Full-text · Dataset · Mar 2015
  • Source
    Dataset: mmc2

    Full-text · Dataset · Mar 2015
  • Source
    Dataset: mmc4

    Full-text · Dataset · Mar 2015
  • Source
    Dataset: mmc7

    Full-text · Dataset · Mar 2015
  • Source
    Dataset: mmc3

    Full-text · Dataset · Mar 2015
  • Source
    Dataset: mmc1

    Full-text · Dataset · Mar 2015
  • Source
    [Show abstract] [Hide abstract]
    ABSTRACT: Perception of microbe-associated molecular patterns (MAMPs) elicits host transcriptional reprogramming as part of the immune response. Although pathogen perception is well studied, the signaling networks orchestrating immune gene expression remain less clear. In a genetic screen for components involved in the early immune gene transcription reprogramming, we identified Arabidopsis RNA polymerase II C-terminal domain (CTD) phosphatase-like 3 (CPL3) as a negative regulator of immune gene expression. MAMP perception induced rapid and transient cyclin-dependent kinase C (CDKC)-mediated phosphorylation of Arabidopsis CTD. The CDKCs, which are in turn phosphorylated and activated by a canonical MAP kinase (MAPK) cascade, represent a point of signaling convergence downstream of multiple immune receptors. CPL3 directly dephosphorylated CTD to counteract MAPK-mediated CDKC regulation. Thus, modulation of the phosphorylation dynamics of eukaryotic RNA polymerase II transcription machinery by MAPKs, CTD kinases, and phosphatases constitutes an essential mechanism for rapid orchestration of host immune gene expression and defense upon pathogen attacks. Copyright © 2014 Elsevier Inc. All rights reserved.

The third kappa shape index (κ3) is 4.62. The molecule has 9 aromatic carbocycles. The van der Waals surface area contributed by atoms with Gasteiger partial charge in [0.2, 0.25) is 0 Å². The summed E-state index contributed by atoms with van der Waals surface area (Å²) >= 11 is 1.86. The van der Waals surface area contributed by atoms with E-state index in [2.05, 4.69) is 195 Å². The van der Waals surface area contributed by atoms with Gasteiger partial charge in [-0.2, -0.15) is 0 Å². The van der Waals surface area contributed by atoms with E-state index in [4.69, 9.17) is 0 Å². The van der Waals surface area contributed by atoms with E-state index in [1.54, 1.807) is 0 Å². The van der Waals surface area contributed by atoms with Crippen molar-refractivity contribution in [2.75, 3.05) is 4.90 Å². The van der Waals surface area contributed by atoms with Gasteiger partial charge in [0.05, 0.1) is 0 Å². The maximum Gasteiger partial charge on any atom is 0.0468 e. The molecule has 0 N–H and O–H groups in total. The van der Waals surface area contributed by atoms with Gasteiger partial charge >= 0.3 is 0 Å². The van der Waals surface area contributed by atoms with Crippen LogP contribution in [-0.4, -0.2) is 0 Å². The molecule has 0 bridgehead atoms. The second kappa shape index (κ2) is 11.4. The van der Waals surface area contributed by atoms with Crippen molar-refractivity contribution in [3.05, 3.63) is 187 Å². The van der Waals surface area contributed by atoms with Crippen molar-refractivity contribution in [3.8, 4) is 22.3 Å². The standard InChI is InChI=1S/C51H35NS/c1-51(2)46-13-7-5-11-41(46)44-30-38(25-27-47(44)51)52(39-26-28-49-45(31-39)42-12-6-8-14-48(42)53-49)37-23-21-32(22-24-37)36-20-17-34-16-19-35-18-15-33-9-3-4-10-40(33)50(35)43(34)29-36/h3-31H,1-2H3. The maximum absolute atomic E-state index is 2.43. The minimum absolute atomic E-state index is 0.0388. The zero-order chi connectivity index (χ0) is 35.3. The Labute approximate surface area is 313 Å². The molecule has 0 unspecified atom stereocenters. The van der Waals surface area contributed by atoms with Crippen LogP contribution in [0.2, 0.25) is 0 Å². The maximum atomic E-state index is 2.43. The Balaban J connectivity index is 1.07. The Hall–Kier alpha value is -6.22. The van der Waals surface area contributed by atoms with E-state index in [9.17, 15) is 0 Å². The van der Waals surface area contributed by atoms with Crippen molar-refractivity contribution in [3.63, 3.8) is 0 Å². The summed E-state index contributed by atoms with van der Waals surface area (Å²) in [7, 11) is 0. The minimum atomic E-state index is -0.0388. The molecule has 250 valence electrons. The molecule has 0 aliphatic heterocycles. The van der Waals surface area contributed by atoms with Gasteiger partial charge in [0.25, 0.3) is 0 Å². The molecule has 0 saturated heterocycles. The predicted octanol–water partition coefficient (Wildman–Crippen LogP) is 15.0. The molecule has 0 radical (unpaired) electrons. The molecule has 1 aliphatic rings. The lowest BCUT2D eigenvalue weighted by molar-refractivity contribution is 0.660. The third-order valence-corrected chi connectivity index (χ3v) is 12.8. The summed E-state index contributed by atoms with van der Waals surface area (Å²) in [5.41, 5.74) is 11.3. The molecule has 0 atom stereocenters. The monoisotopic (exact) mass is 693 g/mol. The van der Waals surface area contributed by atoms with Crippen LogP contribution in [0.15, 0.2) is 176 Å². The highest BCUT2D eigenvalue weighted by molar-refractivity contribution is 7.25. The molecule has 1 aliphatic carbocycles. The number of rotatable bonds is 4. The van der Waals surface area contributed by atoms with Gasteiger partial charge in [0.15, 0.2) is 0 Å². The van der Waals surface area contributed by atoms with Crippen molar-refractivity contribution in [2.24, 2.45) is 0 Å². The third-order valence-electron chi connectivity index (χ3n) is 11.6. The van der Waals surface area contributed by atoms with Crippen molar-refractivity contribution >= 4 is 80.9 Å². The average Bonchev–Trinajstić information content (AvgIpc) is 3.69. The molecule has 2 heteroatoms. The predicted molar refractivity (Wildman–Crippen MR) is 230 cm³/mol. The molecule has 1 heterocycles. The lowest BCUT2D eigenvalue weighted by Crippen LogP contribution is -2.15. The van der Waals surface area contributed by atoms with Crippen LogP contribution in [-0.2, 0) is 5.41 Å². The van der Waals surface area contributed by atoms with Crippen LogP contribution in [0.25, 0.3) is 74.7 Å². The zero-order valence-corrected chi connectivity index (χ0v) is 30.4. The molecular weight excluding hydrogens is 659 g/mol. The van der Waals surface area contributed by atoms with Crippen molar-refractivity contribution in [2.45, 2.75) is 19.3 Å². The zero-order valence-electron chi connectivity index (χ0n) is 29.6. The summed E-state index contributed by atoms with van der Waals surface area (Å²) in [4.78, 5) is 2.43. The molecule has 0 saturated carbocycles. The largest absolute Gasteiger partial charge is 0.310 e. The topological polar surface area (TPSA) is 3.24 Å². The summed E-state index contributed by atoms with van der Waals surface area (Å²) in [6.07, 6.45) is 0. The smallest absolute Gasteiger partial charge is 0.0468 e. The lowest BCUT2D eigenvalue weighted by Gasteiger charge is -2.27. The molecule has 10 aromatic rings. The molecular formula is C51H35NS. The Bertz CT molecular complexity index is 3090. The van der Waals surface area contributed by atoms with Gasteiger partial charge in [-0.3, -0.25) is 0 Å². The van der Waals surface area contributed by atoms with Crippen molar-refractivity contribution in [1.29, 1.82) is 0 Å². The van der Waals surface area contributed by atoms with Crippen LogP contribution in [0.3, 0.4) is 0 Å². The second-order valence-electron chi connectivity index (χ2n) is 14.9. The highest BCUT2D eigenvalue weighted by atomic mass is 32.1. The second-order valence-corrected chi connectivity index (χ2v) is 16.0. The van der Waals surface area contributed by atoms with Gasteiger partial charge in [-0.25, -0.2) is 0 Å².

Full-text · Article · Nov 2014 · Cell host & microbe
  • Source
    [Show abstract] [Hide abstract]